34. $ Sales today # Unit sales Avg $ per sale

    This period vs last period Us vs Competitor Total this month Popular products % Change in sales Avg. $ per customer WHICH OF THESE?
  35. WHICH OF THESE? TOTAL SALES $12,240.65 CHANGE 5.32% Top grossing

    items % TOTAL REV. 10 20 30 40 100 200 300 11 12 13 14 15 16 17 18 19 20 21 22 23 24 25 26 27 28 29 30 31 400 500 1 2 3 4 5 6 7 8 9 10 Top selling items Item name Unit sales % of total Oak tree (special edition) 803 16% Pet Kitten 607 12% Skyscraper (high rise) 511 11% Sycamore tree 430 9% Dancing disco. 203 4% Other items 2495 52% Change 11.52% 100% 1.52% 5.23% 1.20% -- 100 200 300 400 500 Ybarra Bow Broadsword Dagger Eclipse Mace BattleAxe Magic wand Crossbow Poison Revenue 5 10 15 20 25 Unit sales
  36. 6 THINGS TO COMMUNICATE

  37. 1. COMMUNICATE A SINGLE FIGURE Used when context is obvious,

    precision is required, and past/future is irrelevant to user. BALANCE $23.00 BALANCE $11.32 BALANCE $11.32 Examples: AA clerk with a waiting list Checking bank balance Sys admin checking current status Notes: Single numbers can have states
  38. 2. SINGLE FIGURE WITH CONTEXT “How are we doing lately?

    Any problems on horizon?” Examples: How were this months sales? Is the network performing well? Hows our user figures looking? Notes: Spark-lines can save space, and READERS 12,247 CHANGE 0.32% READERS 15,231 CHANGE 9.52%
  39. 3. ANALYSIS OF A PERIOD “Show me all the key

    moments this month” Examples: Looking for patterns in longer data sets Looking ahead based on current data Comparison with previous period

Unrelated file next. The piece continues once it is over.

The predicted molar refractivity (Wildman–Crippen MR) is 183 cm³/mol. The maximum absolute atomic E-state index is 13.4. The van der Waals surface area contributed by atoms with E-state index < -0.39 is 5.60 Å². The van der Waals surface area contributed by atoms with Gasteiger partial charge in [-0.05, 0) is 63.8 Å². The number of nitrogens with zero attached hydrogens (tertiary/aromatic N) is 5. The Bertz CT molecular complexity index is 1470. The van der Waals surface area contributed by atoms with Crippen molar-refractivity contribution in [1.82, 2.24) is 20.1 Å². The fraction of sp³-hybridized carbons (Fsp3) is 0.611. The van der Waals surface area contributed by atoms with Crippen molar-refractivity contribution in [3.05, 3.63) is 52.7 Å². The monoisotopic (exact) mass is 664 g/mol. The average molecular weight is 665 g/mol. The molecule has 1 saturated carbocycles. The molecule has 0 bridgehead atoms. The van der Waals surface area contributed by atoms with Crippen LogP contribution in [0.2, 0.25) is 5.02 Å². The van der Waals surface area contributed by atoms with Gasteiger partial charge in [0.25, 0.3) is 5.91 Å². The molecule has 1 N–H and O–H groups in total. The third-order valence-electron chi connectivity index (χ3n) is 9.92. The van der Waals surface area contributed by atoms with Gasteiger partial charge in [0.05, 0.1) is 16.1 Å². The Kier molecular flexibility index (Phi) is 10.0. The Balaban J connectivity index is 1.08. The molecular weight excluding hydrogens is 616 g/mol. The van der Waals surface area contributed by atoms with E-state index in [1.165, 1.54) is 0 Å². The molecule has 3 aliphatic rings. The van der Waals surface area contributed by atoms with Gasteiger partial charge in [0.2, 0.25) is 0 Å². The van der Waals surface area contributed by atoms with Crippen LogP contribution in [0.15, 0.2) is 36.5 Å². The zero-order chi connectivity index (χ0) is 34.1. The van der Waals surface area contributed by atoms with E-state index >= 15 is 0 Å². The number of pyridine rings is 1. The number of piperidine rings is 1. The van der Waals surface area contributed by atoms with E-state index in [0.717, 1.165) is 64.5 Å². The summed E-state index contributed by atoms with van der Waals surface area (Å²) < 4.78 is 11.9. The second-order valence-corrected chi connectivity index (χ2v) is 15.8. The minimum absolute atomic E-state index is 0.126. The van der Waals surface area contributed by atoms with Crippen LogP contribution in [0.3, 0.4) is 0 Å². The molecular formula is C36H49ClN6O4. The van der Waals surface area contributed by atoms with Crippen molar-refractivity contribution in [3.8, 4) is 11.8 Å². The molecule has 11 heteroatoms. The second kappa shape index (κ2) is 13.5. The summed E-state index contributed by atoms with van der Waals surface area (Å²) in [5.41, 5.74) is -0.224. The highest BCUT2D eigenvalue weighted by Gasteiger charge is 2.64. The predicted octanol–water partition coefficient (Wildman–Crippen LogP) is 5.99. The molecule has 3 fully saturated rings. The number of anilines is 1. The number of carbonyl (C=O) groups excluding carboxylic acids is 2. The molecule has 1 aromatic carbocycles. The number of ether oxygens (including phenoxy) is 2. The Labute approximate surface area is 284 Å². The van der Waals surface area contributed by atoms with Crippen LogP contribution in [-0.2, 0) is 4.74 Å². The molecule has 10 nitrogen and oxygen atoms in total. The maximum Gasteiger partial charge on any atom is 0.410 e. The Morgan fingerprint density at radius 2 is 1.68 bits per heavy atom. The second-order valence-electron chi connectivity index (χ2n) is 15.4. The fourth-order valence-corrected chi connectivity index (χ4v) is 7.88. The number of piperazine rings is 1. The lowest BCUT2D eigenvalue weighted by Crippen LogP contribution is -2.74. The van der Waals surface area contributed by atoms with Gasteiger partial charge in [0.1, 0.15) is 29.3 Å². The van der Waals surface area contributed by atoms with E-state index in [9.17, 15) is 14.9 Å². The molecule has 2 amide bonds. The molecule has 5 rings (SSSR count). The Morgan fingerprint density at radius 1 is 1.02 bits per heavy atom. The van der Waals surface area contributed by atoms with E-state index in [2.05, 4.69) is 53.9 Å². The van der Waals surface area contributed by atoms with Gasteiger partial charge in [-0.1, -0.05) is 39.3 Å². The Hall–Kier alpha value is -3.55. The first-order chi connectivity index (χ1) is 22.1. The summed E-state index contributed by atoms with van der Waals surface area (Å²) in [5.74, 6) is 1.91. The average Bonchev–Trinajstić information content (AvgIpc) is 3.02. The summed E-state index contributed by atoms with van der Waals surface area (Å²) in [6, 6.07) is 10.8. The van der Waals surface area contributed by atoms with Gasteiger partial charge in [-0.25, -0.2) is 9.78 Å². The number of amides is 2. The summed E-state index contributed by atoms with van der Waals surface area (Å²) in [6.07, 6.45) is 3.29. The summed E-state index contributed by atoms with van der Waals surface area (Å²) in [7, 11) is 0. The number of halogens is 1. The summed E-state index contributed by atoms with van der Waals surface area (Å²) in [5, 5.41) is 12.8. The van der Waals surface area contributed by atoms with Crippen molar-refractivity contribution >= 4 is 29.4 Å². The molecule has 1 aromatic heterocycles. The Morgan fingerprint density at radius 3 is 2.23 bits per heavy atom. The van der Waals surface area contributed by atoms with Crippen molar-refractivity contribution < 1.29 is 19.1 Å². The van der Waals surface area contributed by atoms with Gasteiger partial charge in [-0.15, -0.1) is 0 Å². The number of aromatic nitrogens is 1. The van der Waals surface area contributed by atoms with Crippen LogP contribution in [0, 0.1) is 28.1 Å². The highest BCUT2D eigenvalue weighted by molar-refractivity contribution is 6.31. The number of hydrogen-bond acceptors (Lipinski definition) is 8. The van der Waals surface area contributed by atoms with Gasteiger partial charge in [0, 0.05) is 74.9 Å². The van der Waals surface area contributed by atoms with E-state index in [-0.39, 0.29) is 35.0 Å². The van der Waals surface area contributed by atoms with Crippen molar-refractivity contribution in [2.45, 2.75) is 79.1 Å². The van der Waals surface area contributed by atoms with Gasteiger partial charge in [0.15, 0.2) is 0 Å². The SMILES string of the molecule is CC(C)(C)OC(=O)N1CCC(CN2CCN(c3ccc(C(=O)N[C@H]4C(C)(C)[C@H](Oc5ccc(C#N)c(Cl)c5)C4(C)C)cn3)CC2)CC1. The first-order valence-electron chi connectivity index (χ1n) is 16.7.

40. 10 20 30 11 12 13 14 15 16 17

    18 19 20 21 22 23 24 25 26 27 28 29 30 31 40 50 1 2 3 4 5 6 7 8 9 10 Work best with precise data (e.g. day to day) GOOD LINE CHART
  41. 10 20 30 40 50 Jan Feb Mar Apri May

    BAD LINE CHART
  42. 10 20 30 40 50 Jan Feb Mar Apri May

    BAR CHART Never imply precision you don’t have.
  43. 10 20 30 40 50 Jan Feb Mar Apri May

    BAR CHART Never imply precision you don’t have. 2nd Takeaway
  44. 4. ANALYSIS OF PERIOD, WITH TARGET Did we hit our

    sales figures? Are we fulfilling our five nines quota? Examples: Are sales were they should be? Are all our employees performing okay? Is our response time better than industry standard?
  45. 0 12500 25000 37500 50000 Jan Feb Mar April May

    June July August September October November December Actual Target BAD LINE CHART
  46. A common error in visualisation is leaving all the processing